Government Steps In on RIM-NTP Case

One of the largest clients of RIM's BlackBerry service has stepped in and asked that a court ensure the network keeps running for its employees: the U.S. Government. The Wall Street Journal reported Friday that lawyers had filed a "statement of interest" on the government's behalf in a U.S. District Court in Virginia.

NTP, the firm that owns the disputed patents in the RIM case, states that any halt to BlackBerry service would only apply to non-government users. However, lawyers for the U.S. Government want more than just a promise to ensure e-mails continue to flow.

"It is imperative that some mechanism be incorporated that permits continuity of the federal government's use of BlackBerry devices," the filing states.

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Government officials say that neither NTP or RIM have shown how the system would be able to detect a government user as opposed to others, and noted there appears to be "significant issues with the manner in which any injunction is phrased and implemented."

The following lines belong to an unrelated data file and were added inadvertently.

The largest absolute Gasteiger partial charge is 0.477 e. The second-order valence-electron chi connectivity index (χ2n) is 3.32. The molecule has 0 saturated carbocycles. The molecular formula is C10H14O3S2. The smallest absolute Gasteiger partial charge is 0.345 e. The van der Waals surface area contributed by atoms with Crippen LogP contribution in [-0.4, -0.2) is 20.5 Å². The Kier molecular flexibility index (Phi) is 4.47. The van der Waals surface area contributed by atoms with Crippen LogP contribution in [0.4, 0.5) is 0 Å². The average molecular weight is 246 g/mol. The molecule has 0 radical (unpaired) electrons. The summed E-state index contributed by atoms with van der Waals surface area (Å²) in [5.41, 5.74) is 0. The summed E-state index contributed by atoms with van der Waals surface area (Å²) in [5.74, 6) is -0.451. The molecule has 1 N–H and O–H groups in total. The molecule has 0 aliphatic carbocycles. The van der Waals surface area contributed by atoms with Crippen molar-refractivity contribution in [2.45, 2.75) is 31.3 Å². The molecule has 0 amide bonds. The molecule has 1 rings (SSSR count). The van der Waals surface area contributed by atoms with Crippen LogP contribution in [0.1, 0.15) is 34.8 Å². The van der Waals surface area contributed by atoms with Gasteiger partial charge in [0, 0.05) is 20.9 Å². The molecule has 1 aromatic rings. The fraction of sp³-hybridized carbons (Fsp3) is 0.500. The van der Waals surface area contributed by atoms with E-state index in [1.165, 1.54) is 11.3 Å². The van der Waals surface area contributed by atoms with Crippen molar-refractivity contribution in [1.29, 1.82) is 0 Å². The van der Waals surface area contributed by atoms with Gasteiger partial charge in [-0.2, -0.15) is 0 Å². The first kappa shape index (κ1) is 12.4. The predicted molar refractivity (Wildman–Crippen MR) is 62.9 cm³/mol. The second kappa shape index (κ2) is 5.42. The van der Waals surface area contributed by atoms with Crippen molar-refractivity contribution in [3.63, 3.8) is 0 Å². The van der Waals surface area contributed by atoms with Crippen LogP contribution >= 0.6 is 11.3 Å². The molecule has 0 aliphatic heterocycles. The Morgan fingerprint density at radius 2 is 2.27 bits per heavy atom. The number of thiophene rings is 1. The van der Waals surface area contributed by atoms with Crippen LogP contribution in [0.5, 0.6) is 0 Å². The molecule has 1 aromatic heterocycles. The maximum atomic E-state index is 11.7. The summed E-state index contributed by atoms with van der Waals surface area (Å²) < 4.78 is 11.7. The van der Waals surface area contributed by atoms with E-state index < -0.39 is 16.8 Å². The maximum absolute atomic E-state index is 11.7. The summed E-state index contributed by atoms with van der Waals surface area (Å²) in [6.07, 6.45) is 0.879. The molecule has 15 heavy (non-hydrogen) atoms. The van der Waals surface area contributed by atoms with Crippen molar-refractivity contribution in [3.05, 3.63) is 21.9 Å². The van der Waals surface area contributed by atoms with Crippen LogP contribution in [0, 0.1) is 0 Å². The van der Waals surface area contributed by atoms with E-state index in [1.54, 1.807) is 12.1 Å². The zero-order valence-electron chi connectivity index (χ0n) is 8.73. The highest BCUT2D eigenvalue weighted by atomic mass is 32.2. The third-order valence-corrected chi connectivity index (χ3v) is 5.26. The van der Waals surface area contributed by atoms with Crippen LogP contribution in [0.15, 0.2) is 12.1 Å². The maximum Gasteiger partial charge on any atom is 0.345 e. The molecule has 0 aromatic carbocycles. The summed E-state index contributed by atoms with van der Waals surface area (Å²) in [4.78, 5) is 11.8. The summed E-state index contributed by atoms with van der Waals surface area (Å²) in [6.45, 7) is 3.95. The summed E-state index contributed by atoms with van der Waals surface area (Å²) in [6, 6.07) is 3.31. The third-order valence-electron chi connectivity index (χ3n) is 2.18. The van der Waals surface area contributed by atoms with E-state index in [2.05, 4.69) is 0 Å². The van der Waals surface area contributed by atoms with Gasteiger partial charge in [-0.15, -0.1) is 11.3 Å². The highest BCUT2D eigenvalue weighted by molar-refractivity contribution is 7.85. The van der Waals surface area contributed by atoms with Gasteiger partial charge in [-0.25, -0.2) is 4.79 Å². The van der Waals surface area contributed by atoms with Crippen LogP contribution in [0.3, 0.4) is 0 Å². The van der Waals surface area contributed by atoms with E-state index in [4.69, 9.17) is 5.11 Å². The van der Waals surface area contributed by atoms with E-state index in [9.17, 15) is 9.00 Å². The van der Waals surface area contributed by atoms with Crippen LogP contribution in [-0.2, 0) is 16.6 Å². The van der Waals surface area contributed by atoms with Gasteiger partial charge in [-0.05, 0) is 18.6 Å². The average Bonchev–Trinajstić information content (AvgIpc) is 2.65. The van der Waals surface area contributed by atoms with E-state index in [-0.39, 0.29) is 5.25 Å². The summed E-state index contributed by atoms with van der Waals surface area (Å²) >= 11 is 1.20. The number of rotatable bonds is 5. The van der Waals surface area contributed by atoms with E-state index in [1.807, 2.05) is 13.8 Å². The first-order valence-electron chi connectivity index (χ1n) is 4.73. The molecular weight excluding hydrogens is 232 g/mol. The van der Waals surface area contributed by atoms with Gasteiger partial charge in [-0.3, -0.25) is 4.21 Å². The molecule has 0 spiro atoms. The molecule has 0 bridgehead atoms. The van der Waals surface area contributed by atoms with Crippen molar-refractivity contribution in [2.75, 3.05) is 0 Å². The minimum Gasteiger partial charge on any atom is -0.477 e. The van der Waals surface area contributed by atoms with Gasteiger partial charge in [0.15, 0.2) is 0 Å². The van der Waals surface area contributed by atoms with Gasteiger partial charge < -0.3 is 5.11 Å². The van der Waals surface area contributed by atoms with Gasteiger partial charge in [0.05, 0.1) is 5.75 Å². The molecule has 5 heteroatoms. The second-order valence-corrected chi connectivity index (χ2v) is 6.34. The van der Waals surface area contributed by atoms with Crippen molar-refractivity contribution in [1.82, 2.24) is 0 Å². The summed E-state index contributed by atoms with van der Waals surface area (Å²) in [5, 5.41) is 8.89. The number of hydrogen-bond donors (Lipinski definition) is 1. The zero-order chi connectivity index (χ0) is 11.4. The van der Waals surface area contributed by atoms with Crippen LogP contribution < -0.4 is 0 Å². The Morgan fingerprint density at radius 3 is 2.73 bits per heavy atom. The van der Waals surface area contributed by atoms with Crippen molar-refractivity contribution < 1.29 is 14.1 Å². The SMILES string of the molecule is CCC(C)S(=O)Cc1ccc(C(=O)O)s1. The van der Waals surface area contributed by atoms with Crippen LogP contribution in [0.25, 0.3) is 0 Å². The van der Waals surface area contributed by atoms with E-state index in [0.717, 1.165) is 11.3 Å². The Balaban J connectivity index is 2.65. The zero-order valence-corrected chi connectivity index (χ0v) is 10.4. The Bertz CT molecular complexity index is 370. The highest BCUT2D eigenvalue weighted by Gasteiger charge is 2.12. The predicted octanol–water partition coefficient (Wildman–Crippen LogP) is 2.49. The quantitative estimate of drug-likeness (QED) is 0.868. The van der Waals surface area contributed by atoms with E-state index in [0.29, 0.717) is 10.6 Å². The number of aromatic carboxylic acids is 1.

The heightened sense of urgency among government lawyers was likely sparked by comments from U.S. District Judge James Spencer on Wednesday. "I've spent enough of my life and time on NTP and RIM," he said, indicating a judgment would come quickly in whether an injunction against BlackBerry was to be enforced.

The government has proposed a "white list" be created in order to tell the system which devices and customers are permitted to use the network. However, such a list could take awhile to create, and lawyers are asking for a stay in any judgment that would shut down the system for at least another three months.

In addition, the government said it wanted more time to decide whether a shut down of the BlackBerry network is not in the public interest, citing the thousands of commercial users who also use the network.

The U.S. Patent and Trademark Office has already sided with RIM, preliminarily rejecting all of NTP's patents relating to the BlackBerry. A final ruling is expected in the coming months, but could take longer. NTP has also promised to appeal any decision not in its best interest.

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